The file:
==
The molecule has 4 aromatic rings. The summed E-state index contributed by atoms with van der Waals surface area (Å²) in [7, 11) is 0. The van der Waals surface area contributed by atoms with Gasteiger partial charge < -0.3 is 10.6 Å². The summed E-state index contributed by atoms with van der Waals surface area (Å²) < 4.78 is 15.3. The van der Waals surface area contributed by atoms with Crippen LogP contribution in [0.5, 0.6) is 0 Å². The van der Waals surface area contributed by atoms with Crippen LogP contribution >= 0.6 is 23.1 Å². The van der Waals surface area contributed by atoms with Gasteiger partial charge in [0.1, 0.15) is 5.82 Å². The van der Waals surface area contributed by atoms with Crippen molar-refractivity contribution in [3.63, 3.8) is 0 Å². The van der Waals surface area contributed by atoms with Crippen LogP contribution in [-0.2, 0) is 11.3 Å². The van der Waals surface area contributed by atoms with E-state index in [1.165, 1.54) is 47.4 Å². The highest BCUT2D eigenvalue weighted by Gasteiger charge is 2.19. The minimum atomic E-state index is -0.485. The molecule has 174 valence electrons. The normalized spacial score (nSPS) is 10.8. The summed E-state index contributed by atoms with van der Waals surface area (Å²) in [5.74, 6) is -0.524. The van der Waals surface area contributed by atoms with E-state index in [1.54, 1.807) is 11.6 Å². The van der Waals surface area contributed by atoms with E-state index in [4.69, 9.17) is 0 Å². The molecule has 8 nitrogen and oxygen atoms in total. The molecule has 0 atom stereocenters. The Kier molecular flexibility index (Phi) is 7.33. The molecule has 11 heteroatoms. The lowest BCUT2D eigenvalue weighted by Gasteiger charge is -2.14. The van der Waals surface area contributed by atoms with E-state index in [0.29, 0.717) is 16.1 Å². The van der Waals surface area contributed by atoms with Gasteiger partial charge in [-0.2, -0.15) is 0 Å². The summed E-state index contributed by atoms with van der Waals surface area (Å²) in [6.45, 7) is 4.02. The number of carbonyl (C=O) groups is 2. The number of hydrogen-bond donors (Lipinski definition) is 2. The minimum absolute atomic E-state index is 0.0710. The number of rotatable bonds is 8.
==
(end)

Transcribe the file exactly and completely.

The molecule has 4 aromatic rings. The summed E-state index contributed by atoms with van der Waals surface area (Å²) in [7, 11) is 0. The van der Waals surface area contributed by atoms with Gasteiger partial charge < -0.3 is 10.6 Å². The summed E-state index contributed by atoms with van der Waals surface area (Å²) < 4.78 is 15.3. The van der Waals surface area contributed by atoms with Crippen LogP contribution in [0.5, 0.6) is 0 Å². The van der Waals surface area contributed by atoms with Crippen LogP contribution >= 0.6 is 23.1 Å². The van der Waals surface area contributed by atoms with Gasteiger partial charge in [0.1, 0.15) is 5.82 Å². The van der Waals surface area contributed by atoms with Crippen molar-refractivity contribution in [3.63, 3.8) is 0 Å². The van der Waals surface area contributed by atoms with Crippen LogP contribution in [-0.2, 0) is 11.3 Å². The van der Waals surface area contributed by atoms with E-state index in [1.165, 1.54) is 47.4 Å². The highest BCUT2D eigenvalue weighted by Gasteiger charge is 2.19. The minimum atomic E-state index is -0.485. The molecule has 174 valence electrons. The normalized spacial score (nSPS) is 10.8. The summed E-state index contributed by atoms with van der Waals surface area (Å²) in [5.74, 6) is -0.524. The van der Waals surface area contributed by atoms with E-state index in [1.54, 1.807) is 11.6 Å². The van der Waals surface area contributed by atoms with E-state index in [4.69, 9.17) is 0 Å². The molecule has 8 nitrogen and oxygen atoms in total. The molecule has 0 atom stereocenters. The Kier molecular flexibility index (Phi) is 7.33. The molecule has 11 heteroatoms. The lowest BCUT2D eigenvalue weighted by Gasteiger charge is -2.14. The van der Waals surface area contributed by atoms with E-state index in [0.29, 0.717) is 16.1 Å². The van der Waals surface area contributed by atoms with Gasteiger partial charge in [-0.2, -0.15) is 0 Å². The summed E-state index contributed by atoms with van der Waals surface area (Å²) in [6.45, 7) is 4.02. The number of carbonyl (C=O) groups is 2. The number of hydrogen-bond donors (Lipinski definition) is 2. The minimum absolute atomic E-state index is 0.0710. The number of rotatable bonds is 8.